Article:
Associated British Foods (ABF) said today that its profits would be significantly sweetened this year by the recovering AB Sugar business.
However, the group added most of the company’s profit boost would arrive in the first half as benefits from the weak pound in its overseas businesses would fade in the second six months of the financial year.
The news sent shares in ABF down as much as 1% in early trading, with the stock currently 0.6% down on Friday’s close at 2,596p.
ABF reported that revenues and operating profits in the first half in the grocery are expected to be ahead of last year at constant currency and substantially ahead at actual exchange rates, with margins expected to make further progress.
In a trading update for the six months to 4 March, ABF forecast a £50m currency boost from the translation of overseas results but warned the full effect of sterling weakness against the US dollar on Primark’s purchases would squeeze margins in the second half as it favourable hedges ran out.
The grocery division revenues in the half are expected to be ahead of last year at constant currency and substantially better at actual exchange rates, with margins expected to make further progress. It generates almost 80% of all Twinings Ovaltine sales overseas, but the boost from the weak pound will not be as advantageous in the second half. Twinings achieved market share gains in the UK, the US, Australia and France, while Ovaltine sales showed good growth in the developing markets of Vietnam and Brazil and with successful new products in Thailand.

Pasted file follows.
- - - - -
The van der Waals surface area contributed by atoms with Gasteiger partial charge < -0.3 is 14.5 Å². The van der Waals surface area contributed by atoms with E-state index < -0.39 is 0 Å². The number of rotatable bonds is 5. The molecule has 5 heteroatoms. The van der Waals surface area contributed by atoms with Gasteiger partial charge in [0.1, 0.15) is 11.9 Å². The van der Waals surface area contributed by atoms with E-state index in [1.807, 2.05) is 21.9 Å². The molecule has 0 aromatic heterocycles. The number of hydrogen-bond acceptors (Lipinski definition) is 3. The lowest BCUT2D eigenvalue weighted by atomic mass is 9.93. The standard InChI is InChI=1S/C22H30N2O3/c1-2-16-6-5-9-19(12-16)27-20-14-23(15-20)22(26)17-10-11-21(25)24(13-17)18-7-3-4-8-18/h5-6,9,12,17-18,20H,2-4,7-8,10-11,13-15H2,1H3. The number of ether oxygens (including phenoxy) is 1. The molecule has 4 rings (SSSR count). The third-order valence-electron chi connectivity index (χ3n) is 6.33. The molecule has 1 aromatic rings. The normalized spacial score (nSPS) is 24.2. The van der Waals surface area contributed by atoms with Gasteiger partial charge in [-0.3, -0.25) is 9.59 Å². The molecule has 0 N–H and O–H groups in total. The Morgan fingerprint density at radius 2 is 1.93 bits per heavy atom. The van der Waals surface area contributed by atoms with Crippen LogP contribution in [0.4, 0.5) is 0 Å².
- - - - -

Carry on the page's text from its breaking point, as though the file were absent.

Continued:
Margins declined at Allied Bakeries despite “strong” volumes and the new Kingsmill pack design being well received by customers and consumers. “The market remains competitive and margins have declined as a consequence,” the statement said.
Jordans and Dorset Cereals achieved growth in the UK supported by new product launches and “particularly good” growth in Australia, Belgium, the Netherlands and France. And the rate of decline in Ryvita crispbread volumes slowed with the launch of new variants and portion packs.
Profits are AB Sugar are projected to be ‘substantially’ up on last year as the second year of a global sugar deficit continued to push up prices. Increased production in Africa and further benefit from the performance improvement programme also helped increase revenues and profits I the division.
Sales at Primark are expected to be 11% ahead of last year at constant currency, driven by increased retail selling space, and 21% ahead at actual exchange rates. The UK performed well in the half with like-for-like sales 2% ahead of last year and market share increasing.
“In FY’17 we expect a strong rebound in group profits as Sugar profits recover and Primark continues a strong store roll-out program,” said Liberum consumer analyst Robert Waldschmidt.